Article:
If you have an upcoming wedding this spring or summer, you’re probably feeling a whirlwind of emotions – stress, uncertainty, confusion, and disappointment. Our event staff at Gari Melchers Home and Studio is here to support our couples, community, and the wedding/event industry as a whole during this difficult time of social distancing.
As brides and grooms everywhere are in dismay over whether they should hold, cancel, or postpone their weddings, we’ve made a guide to help out couples who’ve chosen the latter.
Consult with Key Decision Makers.
This could mean anyone from your partner, whoever is footing the bill, wedding planner, or parents. Discuss new possible dates that would work for your wedding VIPs (people you cannot get married without – parents, wedding party members, close family and friends.) Make sure to ask for any dates that won’t work for these people and make note of them. Start making a small list of dates that would work for you, your partner, and your VIPs.
If you don’t have a wedding planner, consider getting one due to these circumstances. They will help you immensely with navigating this stressful situation.
Let Your Vendors Know ASAP.
Contact the people in charge of making your wedding happen. The venue, caterers, photographer, videographer, DJ, band, officiant, florist, baker, hair stylist, makeup artist, etc. Your pros will totally understand and support your decision and be able to provide additional guidance and advice. If you don’t have a postponement date yet, don’t stress. Explain to your vendors that you’re still working on securing a date and ask for any dates that won’t work for them.
Once you’ve made the decision to postpone, even if you don’t have a date solidified, couples may want to reach out to guests informally – phone call, text, or email – to inform them of the postponement. Just something as simple as, “In light of what’s happening in the world, we have decided to postpone our wedding. More details to come on a new date where we can all celebrate together, safely.” If you already have a new date set, you can give them the date or wait until you send out your date-change cards. It’s never a bad idea to give people as much notice as possible when it comes to event dates.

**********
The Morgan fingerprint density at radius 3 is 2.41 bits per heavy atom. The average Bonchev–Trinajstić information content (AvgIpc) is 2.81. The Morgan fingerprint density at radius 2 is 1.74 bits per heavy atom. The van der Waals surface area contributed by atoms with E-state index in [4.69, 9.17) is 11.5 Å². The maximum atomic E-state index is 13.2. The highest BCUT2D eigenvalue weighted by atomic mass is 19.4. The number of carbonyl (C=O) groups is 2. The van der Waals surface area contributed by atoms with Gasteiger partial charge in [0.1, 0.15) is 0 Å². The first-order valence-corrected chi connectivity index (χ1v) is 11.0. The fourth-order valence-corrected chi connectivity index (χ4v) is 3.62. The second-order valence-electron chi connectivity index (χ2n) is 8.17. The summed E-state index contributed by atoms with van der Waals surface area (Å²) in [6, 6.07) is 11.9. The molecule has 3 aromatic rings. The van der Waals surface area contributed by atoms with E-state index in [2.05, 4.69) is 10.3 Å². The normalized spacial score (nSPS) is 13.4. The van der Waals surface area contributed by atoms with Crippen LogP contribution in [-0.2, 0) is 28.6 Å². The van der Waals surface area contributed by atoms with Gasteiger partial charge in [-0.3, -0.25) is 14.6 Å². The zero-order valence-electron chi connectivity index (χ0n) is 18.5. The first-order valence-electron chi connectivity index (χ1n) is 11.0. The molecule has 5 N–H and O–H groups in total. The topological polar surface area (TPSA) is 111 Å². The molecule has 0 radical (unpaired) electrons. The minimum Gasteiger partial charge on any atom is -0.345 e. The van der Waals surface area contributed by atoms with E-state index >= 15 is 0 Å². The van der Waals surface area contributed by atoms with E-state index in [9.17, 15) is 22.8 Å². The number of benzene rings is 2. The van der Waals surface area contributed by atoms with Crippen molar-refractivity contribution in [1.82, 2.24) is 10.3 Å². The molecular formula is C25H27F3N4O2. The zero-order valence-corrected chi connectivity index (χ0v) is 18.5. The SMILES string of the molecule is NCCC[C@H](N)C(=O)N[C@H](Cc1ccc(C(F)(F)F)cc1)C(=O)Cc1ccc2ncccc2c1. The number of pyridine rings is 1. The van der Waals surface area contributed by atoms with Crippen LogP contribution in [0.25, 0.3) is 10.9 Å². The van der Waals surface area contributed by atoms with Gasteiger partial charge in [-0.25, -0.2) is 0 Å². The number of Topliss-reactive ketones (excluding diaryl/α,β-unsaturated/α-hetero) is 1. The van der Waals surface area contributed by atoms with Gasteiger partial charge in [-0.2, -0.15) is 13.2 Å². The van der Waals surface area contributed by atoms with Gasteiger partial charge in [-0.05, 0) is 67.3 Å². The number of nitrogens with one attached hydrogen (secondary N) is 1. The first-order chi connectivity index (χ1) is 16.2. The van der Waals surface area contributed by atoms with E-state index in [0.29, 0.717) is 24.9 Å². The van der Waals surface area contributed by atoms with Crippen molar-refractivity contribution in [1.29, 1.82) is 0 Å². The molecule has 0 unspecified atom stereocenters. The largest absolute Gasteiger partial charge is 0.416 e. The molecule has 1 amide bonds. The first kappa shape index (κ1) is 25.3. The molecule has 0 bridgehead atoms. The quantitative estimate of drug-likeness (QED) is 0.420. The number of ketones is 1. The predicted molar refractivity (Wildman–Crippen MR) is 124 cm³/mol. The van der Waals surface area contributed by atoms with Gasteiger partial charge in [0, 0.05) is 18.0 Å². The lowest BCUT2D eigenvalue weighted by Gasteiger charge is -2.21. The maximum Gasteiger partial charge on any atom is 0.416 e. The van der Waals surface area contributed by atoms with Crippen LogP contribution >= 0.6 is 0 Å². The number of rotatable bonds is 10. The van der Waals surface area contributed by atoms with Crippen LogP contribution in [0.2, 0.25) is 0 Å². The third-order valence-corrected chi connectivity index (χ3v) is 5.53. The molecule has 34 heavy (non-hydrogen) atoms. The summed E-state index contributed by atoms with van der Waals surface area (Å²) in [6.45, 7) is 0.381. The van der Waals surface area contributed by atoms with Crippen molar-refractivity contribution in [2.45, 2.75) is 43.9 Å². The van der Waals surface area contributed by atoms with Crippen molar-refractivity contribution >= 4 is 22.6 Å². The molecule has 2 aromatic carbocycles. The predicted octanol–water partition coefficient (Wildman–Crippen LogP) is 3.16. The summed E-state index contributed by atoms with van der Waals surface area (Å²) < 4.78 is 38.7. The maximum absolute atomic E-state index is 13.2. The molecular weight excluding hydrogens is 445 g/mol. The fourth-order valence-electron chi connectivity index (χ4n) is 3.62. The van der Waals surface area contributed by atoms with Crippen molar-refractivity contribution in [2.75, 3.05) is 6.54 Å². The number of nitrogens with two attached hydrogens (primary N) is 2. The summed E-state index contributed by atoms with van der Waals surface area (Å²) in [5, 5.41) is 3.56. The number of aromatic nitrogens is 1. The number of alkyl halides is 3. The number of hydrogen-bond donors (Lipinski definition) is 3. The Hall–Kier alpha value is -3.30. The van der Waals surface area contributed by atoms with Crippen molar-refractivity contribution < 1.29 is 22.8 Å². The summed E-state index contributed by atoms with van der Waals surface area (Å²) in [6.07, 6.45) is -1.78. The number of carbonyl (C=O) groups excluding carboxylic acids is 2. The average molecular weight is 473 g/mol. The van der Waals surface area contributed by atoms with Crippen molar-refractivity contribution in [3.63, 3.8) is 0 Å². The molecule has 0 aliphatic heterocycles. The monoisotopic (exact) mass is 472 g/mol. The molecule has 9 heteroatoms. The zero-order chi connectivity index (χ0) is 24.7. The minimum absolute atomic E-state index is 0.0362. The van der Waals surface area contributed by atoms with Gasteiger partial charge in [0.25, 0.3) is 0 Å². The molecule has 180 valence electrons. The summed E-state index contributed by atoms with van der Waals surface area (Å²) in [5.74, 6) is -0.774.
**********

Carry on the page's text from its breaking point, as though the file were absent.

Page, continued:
Read Over All Contracts.
Read venue and vendor contracts so you understand the terms for postponement and cancellation. Some vendors won’t charge additional fees for a postponement, but you might lose some deposits if you cancel all together. Venues, vendors, and wedding professionals might be more willing to offer partial refunds if not full refunds during these unprecedented times so be sure to have the conversation with them.
Talk with your venue about the list of potential new dates to see if they’re available. If they are, great! If they aren’t, you either must choose another venue or go back to your VIPs to determine a new date.
Reach out to Vendors.
If one of your vendors isn’t available for your new date, it’ll be up to you to rethink a new date or find a new vendor. Ask all your vendors for updated contracts with the new date. This is a tough time for wedding vendors since their income will likely be affected due to cancellations and postponements. Where you can, keep your contract with your original vendor, even if that means working with an assistant or associate!
Rebook If Needed.
If you need to rebook a vendor, do that now. Ask your original vendor for any recommendations for a company with a similar vibe, style, pricing, approach, etc.
Update Website and Registries.
Once you have a new date locked in (with contracts) from all vendors, update the date on the website first thing. Don’t forget your registries and honeyfund too!
Update your wedding room block with the new weekend. Ask the hotel how guests should handle their reservations. If your original hotel(s) can’t accommodate the new date, ask for other nearby options.
Rethink the Design.
If your original date was in May but your new date is in November, you may want to alter your floral arrangements, tablescapes, centerpieces, party favors, cake design, menus, decorations, etc. A spring wedding can be designed very differently than a fall wedding, the small details do matter.
Don’t forget to ask your venue about any federal, state, local, or company measures that may affect your future date. Be sure to clearly understand the regulations that may be in place regarding social distancing, crowd capacities, and nonessential business precautions.
Don’t forget about activities that weekend! Rehearsal dinner, welcome party, and farewell brunch will all have to be handled the same way.
Rebook Relevant Appointments.
Rebook all appointments that fall around your wedding day. This means dress and suit fittings, hair appointments, nail appointments, spa, etc.
New Wedding Stationery.
If the date is more than three months away, consider a new save the date (electronically or paper.) Bes sure to send out new invitations and RSVP cards to get a proper guest count for the new date.
Locate your Wedding Dress.
Whether your dress is in transit, at the store, or getting altered, let whoever has it know your postponement plans. Make sure to make new alteration appointments so your dress is perfect!
I know this is hard. You need to give yourself time to feel grief and disappointment but then it’s time to get the wedding postponement ball rolling! Start thinking positively. situation isn’t ideal but everyone’s in it together and your wedding pros are here to support you!
Featured Image (at top of page):
Photographer: Sarah Schultz-Taylor